Sorry Dolly!

Working 9-5 is NO way to make a living

Photo by Buenosia Carol on Pexels.com

I’m sorry Dolly, but it turns out working 9-5 is no longer a way to make a living.

A recent survey by Fiverr, a freelancer marketplace, has found that 67% of Brits are considering a move to self employment citing flexibility of hours and working location as being the most attractive reasons.

There’s no denying that our work habits are rapidly changing and with that comes anxiety for business owners who may be reluctant to work with freelancers or who prefer the traditional office setting.

These concerns are completely normal, and the fact is that working remotely with a freelancer requires good communication skills on both sides to set and manage expectations. Regular updates are a must!

So how can you ensure productivity when you hire a freelancer?

Research gathered by employee engagement experts Qualtrics found that in the UK, employed workers thought that 36% of their time spent at work was unproductive. Freelancers are masters at managing their own time and they build relationships based on trust. Don’t forget, they are self employed too and not only have a vested interest in keeping their clients happy but they also understand the value of time.

Will there be more distractions when you work from home?

Simple answer, no. I’ve found that I am far more productive working from home as I don’t have the distraction of colleagues discussing the latest TV shows or the dodgy kebab they had on Saturday night. I can work flexibly around my home life and that means that when I focus on work, that’s exactly what I’m doing.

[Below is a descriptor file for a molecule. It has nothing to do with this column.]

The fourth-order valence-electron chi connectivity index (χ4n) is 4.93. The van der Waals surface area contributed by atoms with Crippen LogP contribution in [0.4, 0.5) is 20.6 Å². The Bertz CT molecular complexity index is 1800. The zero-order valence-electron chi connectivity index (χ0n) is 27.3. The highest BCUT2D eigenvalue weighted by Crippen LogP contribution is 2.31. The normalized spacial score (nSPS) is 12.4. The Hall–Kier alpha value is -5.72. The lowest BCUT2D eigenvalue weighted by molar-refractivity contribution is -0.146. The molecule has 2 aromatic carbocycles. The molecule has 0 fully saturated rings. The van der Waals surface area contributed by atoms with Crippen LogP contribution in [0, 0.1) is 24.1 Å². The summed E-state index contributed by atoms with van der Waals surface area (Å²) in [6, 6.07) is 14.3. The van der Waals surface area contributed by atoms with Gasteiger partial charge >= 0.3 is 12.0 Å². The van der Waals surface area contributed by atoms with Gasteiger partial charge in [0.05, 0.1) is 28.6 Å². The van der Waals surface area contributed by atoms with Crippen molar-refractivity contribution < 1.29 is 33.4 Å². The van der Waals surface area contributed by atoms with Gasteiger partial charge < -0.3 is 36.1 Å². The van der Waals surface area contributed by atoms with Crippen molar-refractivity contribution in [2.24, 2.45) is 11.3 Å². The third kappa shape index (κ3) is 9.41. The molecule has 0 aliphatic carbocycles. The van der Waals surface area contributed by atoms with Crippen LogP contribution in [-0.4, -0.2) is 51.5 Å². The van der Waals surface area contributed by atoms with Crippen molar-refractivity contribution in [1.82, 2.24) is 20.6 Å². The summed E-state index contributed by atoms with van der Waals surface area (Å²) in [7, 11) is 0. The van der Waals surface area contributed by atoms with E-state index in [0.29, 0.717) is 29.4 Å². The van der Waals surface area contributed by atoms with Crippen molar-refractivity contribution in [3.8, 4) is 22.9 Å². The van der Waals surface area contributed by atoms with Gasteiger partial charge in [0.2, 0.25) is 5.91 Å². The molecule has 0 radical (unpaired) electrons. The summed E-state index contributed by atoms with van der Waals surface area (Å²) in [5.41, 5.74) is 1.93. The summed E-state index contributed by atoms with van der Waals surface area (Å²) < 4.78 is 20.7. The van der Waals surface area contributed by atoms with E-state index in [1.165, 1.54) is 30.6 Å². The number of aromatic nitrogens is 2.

I won’t be able to communicate with them as frequently.

As a freelancer working with clients, I am acutely aware that communication must be regular and ongoing. As a minimum, I check in with my clients weekly for updates but where applicable I would send daily updates as a courtesy, the client knows where I’m at, what I’m working on and what I plan next. In my experience, I communicate more than I would if I was sat in an office.

Will it cost more than hiring an employee?

On the contrary, the hourly rate of a freelancer may be higher than an employees hourly rate but there are costs associated with having an employee that you don’t have to budget for with a freelancer such as:

  • Tax and NI costs, holiday pay, sick pay, maternity/ paternity pay
  • Pension contributions
  • An employee gets paid even during your quiet periods, with a reduced workload
  • Structured hours, regardless of workload
  • Require office space and facilities
  • Requires equipment to be provided
  • Gets paid during unproductive hours
  • Requires training for ongoing professional development
  • Budgets to allow for staff turnover, recruitment costs, employer insurance etc.

Freelancers contributed £119 billion to the UK economy in 2016, according to a study by IPSE conducted in 2017, while the flexibility offered by Britain’s freelancers was calculated as adding value of some £21 billion to the British economy.

In a nutshell, working with freelancers will enable you to access expertise as and when you need it, upscale your head count during busy periods and downscale during quieter periods. What are you waiting for?

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